เดวิสได้รับรางวัลภาษาอังกฤษภายใต้ 19 บิลเลียดชิงแชมป์ในปี 1976 [12]หนึ่งในชัยชนะครั้งสุดท้ายของเขาเป็นมือสมัครเล่นเป็นกับโทนี่แม้วในอนาคตอีกมืออาชีพในรอบสุดท้ายของปี 1978 พอนตินฤดูใบไม้ผลิเปิด [13]เขาปกป้องตำแหน่งของเขาในอีกหนึ่งปีต่อมาเอาชนะคู่แข่งในอนาคตจิมมี่ไวท์ 7–4 ในรอบชิงชนะเลิศ [14]เดวิสสมัครในปี 2521 เพื่อเป็นมืออาชีพและถูกปฏิเสธในตอนแรก[15]ก่อนที่จะได้รับการยอมรับโดยมีผลตั้งแต่วันที่ 17 กันยายน พ.ศ. 2521 กลายเป็นผู้เล่นอาชีพที่อายุน้อยที่สุดและเปิดตัวทางโทรทัศน์ระดับมืออาชีพในPot Blackซึ่งเขาเล่น กับเฟร็ดเดวิส [16] [17] [18]เขาเปิดตัวในการแข่งขันสนุกเกอร์ชิงแชมป์โลกในปีพ. ศ. 2522ชนะการแข่งขันรอบคัดเลือกสองครั้ง[19]แต่แพ้เดนนิสเทย์เลอร์ 11–13 ในรอบแรก [20]

ความสำเร็จในช่วงต้น (พ.ศ. 2523-2527)

ในการแข่งขันสนุกเกอร์ชิงแชมป์โลกปี 1980เขามาถึงรอบก่อนรองชนะเลิศเอาชนะแพตซี่ฟาแกนและป้องกันแชมป์เทอร์รี่กริฟฟิ ธ ส์ก่อนที่จะแพ้อเล็กซ์ฮิกกินส์ 9-13 [21] [22]เขาได้รับตำแหน่งสำคัญเป็นครั้งแรกในปีนั้นการชิงแชมป์สหราชอาณาจักร 1980เอาชนะกริฟฟิ ธ ส์ 9–0 ในรอบรองชนะเลิศและฮิกกิ้นส์ 16–6 ในรอบชิงชนะเลิศ [23] [24]หลังจากคว้าแชมป์รายการแรกเขาได้รับรางวัลClassicในปี 1980, Yamaha OrgansและEnglish Professionalในปี 1981, [12]และเป็นเจ้ามือรับแทงที่ชนะการแข่งขันสนุกเกอร์ชิงแชมป์โลกปี 1981แม้จะได้อันดับที่ 13 ก็ตาม [25] [26]เดวิสถึงรอบชิงชนะเลิศด้วยการเอาชนะไวท์ในรอบแรกฮิกกินส์ในรอบที่สองกริฟฟิ ธ ส์ในรอบก่อนรองชนะเลิศและป้องกันแชมป์คลิฟ ธ อร์เบิร์นในรอบรองชนะเลิศ [27]ในรอบสุดท้ายเขาเอาชนะDoug Mountjoy 18–12 เพื่อคว้าแชมป์โลกครั้งแรกของเขา [28] [29]เดวิสเสร็จ 9-0 ล้างบาปชัยชนะเหนือเดนนิสเทย์เลอร์ในต่างประเทศเปิดที่สิ้นสุดและมีไว้ในสหราชอาณาจักรที่มี 16-3 ชนะเหนือ Griffiths ในรอบสุดท้ายชนะห้าเหตุการณ์ในปี 1981 [30]ในมกราคม 1982 เดวิสรวบรวมการหยุดพักสูงสุดทางโทรทัศน์ครั้งแรกที่คลาสสิกที่ควีนอลิซาเบ ธ ฮอลล์ในโอลด์แฮมกับจอห์นสเปนเซอร์ [31]ในการทำเช่นนั้นลดาถูกสนับสนุนการแข่งขันเดวิสได้รับรางวัลรถ [32]แม้จะทำผลงานได้สูงสุด แต่เขาแพ้กริฟฟิ ธ ส์ 8–9 ในรอบชิงชนะเลิศ [33]เดวิสเอาชนะกริฟฟิ ธ ส์ 9–5 ในรอบชิงชนะเลิศของปีนั้นได้รับตำแหน่งปรมาจารย์คนแรกของเขา [34]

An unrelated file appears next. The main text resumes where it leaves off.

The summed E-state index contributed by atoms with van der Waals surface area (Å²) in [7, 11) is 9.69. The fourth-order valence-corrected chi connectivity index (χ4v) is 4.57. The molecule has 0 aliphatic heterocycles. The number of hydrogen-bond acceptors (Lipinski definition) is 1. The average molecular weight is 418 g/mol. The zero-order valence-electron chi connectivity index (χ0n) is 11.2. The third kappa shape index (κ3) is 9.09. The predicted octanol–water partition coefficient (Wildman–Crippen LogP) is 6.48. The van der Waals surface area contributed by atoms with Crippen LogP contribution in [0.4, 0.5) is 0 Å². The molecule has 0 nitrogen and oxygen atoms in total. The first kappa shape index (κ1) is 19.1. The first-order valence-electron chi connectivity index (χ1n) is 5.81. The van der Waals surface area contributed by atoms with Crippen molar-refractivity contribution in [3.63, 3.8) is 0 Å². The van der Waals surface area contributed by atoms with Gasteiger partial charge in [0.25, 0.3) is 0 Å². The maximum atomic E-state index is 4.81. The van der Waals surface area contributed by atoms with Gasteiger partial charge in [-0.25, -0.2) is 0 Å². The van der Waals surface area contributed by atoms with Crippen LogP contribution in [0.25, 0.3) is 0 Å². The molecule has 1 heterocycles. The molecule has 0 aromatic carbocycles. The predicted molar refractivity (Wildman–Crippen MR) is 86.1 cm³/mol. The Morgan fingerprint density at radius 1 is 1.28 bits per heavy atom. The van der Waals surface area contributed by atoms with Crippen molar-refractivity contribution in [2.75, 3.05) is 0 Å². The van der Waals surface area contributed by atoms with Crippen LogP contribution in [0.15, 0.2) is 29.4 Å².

ระยะเวลา 18 เดือนของเขาของการปกครองสิ้นสุดลงที่1982 สนุกเกอร์ชิงแชมป์โลกที่เขาหายไป 1-10 โทนี่โนในรอบแรกตกไปสาปแช่งเบ้าหลอม [20]อย่างไรก็ตามเรื่องนี้เขาจบฤดูกาลในฐานะอันดับหนึ่งของโลกเป็นครั้งแรก [35] [36]เดวิสแพ้กริฟฟิ ธ ส์ในรอบก่อนรองชนะเลิศของการแข่งขันชิงแชมป์สหราชอาณาจักร 1982 ในปลายปีนั้น [37]หลังจากที่ทั้งสองเอาชนะเขาชนะคู่ชิงแชมป์โลกกับคู่ของโทนี่แม้ว [12]เขาพ่ายแพ้ ธ อร์เบิร์น 18–6 ในการแข่งขันสนุกเกอร์ชิงแชมป์โลกปี 1983คืนตำแหน่งด้วยการว่างในรอบชิงชนะเลิศ [38]เดวิสนำ 7–0 กับฮิกกินส์ในการแข่งขันชิงแชมป์สหราชอาณาจักรปี 1983รอบชิงชนะเลิศ แต่แพ้ในกรอบการตัดสิน 15–16 [39]ในการแข่งขันสนุกเกอร์ชิงแชมป์โลก พ.ศ. 2527เขาเป็นผู้เล่นคนแรกที่รักษาตำแหน่งของเขาไว้ที่โรงละครครูซิเบิลซึ่งเป็นสถานที่จัดงานตั้งแต่ปี พ.ศ. 2520 โดยเอาชนะจิมมี่ไวท์ 18-16 ในรอบสุดท้ายคว้าแชมป์โลกครั้งที่สองของเขา [40]เดวิสยังชนะการแข่งขันชิงแชมป์สหราชอาณาจักร พ.ศ. 2527โดยเอาชนะฮิกกินส์ 16–8 ในรอบชิงชนะเลิศ [41]

สนุกเกอร์ชิงแชมป์โลกปี 1985

ในการแข่งขันสนุกเกอร์ชิงแชมป์โลกปี 1985เดวิสเอาชนะนีล Foulds , เดวิดเทย์เลอร์, กริฟฟิ ธ ส์และเรดดอนระหว่างทางไปสู่รอบชิงชนะเลิศโดยคู่ต่อสู้ของเขาคือเดนนิสเทย์เลอร์ [42]เขาชนะทุกเฟรมในเซสชั่นแรกและเซสชั่นแรกของช่วงเย็นนำไปก่อน 8–0 แต่เทย์เลอร์กลับมาวิ่งตาม 7–9 ได้ ตั้งแต่วันที่ 11 ถึง 11 พวกเขาซื้อขายเฟรมก่อนที่เดวิสจะก้าวไปข้างหน้าเพื่อนำไปสู่ ​​17–15 เทย์เลอร์ชนะอีกสองเฟรมเพื่อปรับระดับการแข่งขันที่ 17–17 และบังคับให้มีการตัดสินเฟรม ที่มีคะแนนปิดเทย์เลอร์กระถางสีสุดท้ายที่จะออกจากลูกบอลสีดำ ผู้เล่นที่แทงบอลจะได้แชมป์ หลังจากช็อตเซฟตี้หลายนัดและพยายามที่จะใส่มันเดวิสก็ตัดสีดำและทิ้งเทย์เลอร์ด้วยหม้อที่ตรงไปตรงมาพอสมควรเพื่อรักษาแชมป์ รอบชิงชนะเลิศมีผู้ชม 18.5 ล้านคนสร้างสถิติสำหรับBBC Twoและสำหรับผู้ชมหลังเที่ยงคืนทางโทรทัศน์ของอังกฤษ [43]รอบชิงชนะเลิศต่อมาเรียกว่า "ลูกบอลสีดำรอบชิงชนะเลิศ" ได้รับการโหวตให้เป็นช่วงเวลาแห่งการแข่งขันกีฬาที่ยิ่งใหญ่ที่สุดอันดับเก้าตลอดกาลในการสำรวจความคิดเห็นของช่อง 4ในปี 2545 ความไม่เชื่อของเดวิสและชัยชนะของเทย์เลอร์นิ้วชี้นิ้วถูกเล่นซ้ำหลายครั้งทางโทรทัศน์ [44]